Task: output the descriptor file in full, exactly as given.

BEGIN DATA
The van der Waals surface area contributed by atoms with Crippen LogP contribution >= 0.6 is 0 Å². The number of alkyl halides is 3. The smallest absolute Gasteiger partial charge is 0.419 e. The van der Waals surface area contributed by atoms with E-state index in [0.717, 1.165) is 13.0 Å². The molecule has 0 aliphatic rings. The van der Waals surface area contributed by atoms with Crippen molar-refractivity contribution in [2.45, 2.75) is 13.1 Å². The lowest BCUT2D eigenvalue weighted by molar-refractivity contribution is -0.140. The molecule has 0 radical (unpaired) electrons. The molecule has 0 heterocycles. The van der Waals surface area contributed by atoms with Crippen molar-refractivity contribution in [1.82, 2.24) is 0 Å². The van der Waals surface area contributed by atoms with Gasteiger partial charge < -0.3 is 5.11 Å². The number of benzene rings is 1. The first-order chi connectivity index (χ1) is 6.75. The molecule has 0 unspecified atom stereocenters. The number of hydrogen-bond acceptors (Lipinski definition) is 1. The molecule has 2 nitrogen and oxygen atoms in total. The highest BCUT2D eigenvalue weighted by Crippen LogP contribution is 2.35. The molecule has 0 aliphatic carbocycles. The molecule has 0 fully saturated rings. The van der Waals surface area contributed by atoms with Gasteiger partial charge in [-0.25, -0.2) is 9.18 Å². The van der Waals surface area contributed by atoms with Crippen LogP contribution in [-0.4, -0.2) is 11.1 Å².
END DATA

The van der Waals surface area contributed by atoms with Crippen LogP contribution >= 0.6 is 0 Å². The number of alkyl halides is 3. The smallest absolute Gasteiger partial charge is 0.419 e. The van der Waals surface area contributed by atoms with E-state index in [0.717, 1.165) is 13.0 Å². The molecule has 0 aliphatic rings. The van der Waals surface area contributed by atoms with Crippen molar-refractivity contribution in [2.45, 2.75) is 13.1 Å². The lowest BCUT2D eigenvalue weighted by molar-refractivity contribution is -0.140. The molecule has 0 radical (unpaired) electrons. The molecule has 0 heterocycles. The van der Waals surface area contributed by atoms with Crippen molar-refractivity contribution in [1.82, 2.24) is 0 Å². The van der Waals surface area contributed by atoms with Gasteiger partial charge < -0.3 is 5.11 Å². The number of benzene rings is 1. The first-order chi connectivity index (χ1) is 6.75. The molecule has 0 unspecified atom stereocenters. The number of hydrogen-bond acceptors (Lipinski definition) is 1. The molecule has 2 nitrogen and oxygen atoms in total. The highest BCUT2D eigenvalue weighted by Crippen LogP contribution is 2.35. The molecule has 0 aliphatic carbocycles. The molecule has 0 fully saturated rings. The van der Waals surface area contributed by atoms with Gasteiger partial charge in [-0.25, -0.2) is 9.18 Å². The van der Waals surface area contributed by atoms with Crippen LogP contribution in [-0.4, -0.2) is 11.1 Å².